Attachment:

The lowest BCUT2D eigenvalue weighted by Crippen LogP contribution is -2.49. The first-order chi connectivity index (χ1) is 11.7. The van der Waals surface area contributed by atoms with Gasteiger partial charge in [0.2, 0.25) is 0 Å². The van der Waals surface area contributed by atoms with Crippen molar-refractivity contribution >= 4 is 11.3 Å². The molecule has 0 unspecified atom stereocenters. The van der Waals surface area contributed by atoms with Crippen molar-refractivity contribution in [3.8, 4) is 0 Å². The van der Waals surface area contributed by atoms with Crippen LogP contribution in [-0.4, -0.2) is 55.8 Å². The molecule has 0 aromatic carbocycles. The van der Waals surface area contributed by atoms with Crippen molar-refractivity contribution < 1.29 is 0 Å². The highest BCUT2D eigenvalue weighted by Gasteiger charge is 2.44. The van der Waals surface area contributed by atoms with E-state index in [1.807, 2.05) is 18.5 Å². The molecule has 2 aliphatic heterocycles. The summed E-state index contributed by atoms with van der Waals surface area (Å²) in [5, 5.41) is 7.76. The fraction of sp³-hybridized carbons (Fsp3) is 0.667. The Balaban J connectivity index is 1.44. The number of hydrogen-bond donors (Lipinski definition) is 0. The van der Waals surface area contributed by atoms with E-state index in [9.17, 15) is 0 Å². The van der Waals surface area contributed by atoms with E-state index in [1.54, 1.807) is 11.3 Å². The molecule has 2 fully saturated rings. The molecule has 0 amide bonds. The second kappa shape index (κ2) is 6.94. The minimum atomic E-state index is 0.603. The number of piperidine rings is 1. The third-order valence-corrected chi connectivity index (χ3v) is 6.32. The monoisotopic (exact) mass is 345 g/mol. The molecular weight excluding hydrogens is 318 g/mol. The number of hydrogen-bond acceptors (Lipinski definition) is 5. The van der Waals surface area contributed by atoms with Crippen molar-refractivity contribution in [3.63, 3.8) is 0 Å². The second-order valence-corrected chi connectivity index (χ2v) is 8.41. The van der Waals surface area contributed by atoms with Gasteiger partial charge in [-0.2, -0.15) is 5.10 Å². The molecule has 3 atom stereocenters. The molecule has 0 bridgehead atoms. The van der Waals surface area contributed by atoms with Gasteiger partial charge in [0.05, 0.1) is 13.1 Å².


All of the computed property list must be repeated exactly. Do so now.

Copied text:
The lowest BCUT2D eigenvalue weighted by Crippen LogP contribution is -2.49. The first-order chi connectivity index (χ1) is 11.7. The van der Waals surface area contributed by atoms with Gasteiger partial charge in [0.2, 0.25) is 0 Å². The van der Waals surface area contributed by atoms with Crippen molar-refractivity contribution >= 4 is 11.3 Å². The molecule has 0 unspecified atom stereocenters. The van der Waals surface area contributed by atoms with Crippen molar-refractivity contribution in [3.8, 4) is 0 Å². The van der Waals surface area contributed by atoms with Crippen LogP contribution in [-0.4, -0.2) is 55.8 Å². The molecule has 0 aromatic carbocycles. The van der Waals surface area contributed by atoms with Crippen molar-refractivity contribution < 1.29 is 0 Å². The highest BCUT2D eigenvalue weighted by Gasteiger charge is 2.44. The van der Waals surface area contributed by atoms with E-state index in [1.807, 2.05) is 18.5 Å². The molecule has 2 aliphatic heterocycles. The summed E-state index contributed by atoms with van der Waals surface area (Å²) in [5, 5.41) is 7.76. The fraction of sp³-hybridized carbons (Fsp3) is 0.667. The Balaban J connectivity index is 1.44. The number of hydrogen-bond donors (Lipinski definition) is 0. The van der Waals surface area contributed by atoms with E-state index in [9.17, 15) is 0 Å². The van der Waals surface area contributed by atoms with E-state index in [1.54, 1.807) is 11.3 Å². The molecule has 2 fully saturated rings. The molecule has 0 amide bonds. The second kappa shape index (κ2) is 6.94. The minimum atomic E-state index is 0.603. The number of piperidine rings is 1. The third-order valence-corrected chi connectivity index (χ3v) is 6.32. The monoisotopic (exact) mass is 345 g/mol. The molecular weight excluding hydrogens is 318 g/mol. The number of hydrogen-bond acceptors (Lipinski definition) is 5. The van der Waals surface area contributed by atoms with Crippen molar-refractivity contribution in [3.63, 3.8) is 0 Å². The second-order valence-corrected chi connectivity index (χ2v) is 8.41. The van der Waals surface area contributed by atoms with Gasteiger partial charge in [-0.2, -0.15) is 5.10 Å². The molecule has 3 atom stereocenters. The molecule has 0 bridgehead atoms. The van der Waals surface area contributed by atoms with Gasteiger partial charge in [0.05, 0.1) is 13.1 Å².